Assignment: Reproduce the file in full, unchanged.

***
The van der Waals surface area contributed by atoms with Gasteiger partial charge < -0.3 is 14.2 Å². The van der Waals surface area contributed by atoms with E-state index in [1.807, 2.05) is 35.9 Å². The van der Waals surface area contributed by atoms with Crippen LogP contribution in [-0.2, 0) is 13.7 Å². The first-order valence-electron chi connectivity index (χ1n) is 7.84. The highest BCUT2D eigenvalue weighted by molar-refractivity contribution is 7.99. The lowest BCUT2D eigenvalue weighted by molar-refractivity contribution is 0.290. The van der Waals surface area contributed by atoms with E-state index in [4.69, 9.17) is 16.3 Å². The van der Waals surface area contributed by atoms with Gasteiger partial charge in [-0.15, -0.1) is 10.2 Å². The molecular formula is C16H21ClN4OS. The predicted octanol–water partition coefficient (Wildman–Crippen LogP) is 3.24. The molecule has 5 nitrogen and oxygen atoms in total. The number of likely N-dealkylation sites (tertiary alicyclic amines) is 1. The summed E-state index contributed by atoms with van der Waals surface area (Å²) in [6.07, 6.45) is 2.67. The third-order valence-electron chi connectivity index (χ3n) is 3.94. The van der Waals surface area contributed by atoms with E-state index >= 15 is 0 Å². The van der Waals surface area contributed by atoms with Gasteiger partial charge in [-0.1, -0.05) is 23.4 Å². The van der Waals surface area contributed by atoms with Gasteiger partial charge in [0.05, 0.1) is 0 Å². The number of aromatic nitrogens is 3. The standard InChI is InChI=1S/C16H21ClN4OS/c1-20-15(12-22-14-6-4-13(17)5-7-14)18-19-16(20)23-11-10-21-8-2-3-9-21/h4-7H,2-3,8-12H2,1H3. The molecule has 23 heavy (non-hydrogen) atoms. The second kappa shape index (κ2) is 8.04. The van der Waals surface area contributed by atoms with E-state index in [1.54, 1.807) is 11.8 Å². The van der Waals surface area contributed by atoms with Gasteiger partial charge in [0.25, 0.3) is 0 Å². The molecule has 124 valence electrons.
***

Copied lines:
The van der Waals surface area contributed by atoms with Gasteiger partial charge < -0.3 is 14.2 Å². The van der Waals surface area contributed by atoms with E-state index in [1.807, 2.05) is 35.9 Å². The van der Waals surface area contributed by atoms with Crippen LogP contribution in [-0.2, 0) is 13.7 Å². The first-order valence-electron chi connectivity index (χ1n) is 7.84. The highest BCUT2D eigenvalue weighted by molar-refractivity contribution is 7.99. The lowest BCUT2D eigenvalue weighted by molar-refractivity contribution is 0.290. The van der Waals surface area contributed by atoms with E-state index in [4.69, 9.17) is 16.3 Å². The van der Waals surface area contributed by atoms with Gasteiger partial charge in [-0.15, -0.1) is 10.2 Å². The molecular formula is C16H21ClN4OS. The predicted octanol–water partition coefficient (Wildman–Crippen LogP) is 3.24. The molecule has 5 nitrogen and oxygen atoms in total. The number of likely N-dealkylation sites (tertiary alicyclic amines) is 1. The summed E-state index contributed by atoms with van der Waals surface area (Å²) in [6.07, 6.45) is 2.67. The third-order valence-electron chi connectivity index (χ3n) is 3.94. The van der Waals surface area contributed by atoms with E-state index >= 15 is 0 Å². The van der Waals surface area contributed by atoms with Gasteiger partial charge in [-0.1, -0.05) is 23.4 Å². The van der Waals surface area contributed by atoms with Gasteiger partial charge in [0.05, 0.1) is 0 Å². The number of aromatic nitrogens is 3. The standard InChI is InChI=1S/C16H21ClN4OS/c1-20-15(12-22-14-6-4-13(17)5-7-14)18-19-16(20)23-11-10-21-8-2-3-9-21/h4-7H,2-3,8-12H2,1H3. The molecule has 23 heavy (non-hydrogen) atoms. The second kappa shape index (κ2) is 8.04. The van der Waals surface area contributed by atoms with E-state index in [1.54, 1.807) is 11.8 Å². The van der Waals surface area contributed by atoms with Gasteiger partial charge in [0.25, 0.3) is 0 Å². The molecule has 124 valence electrons.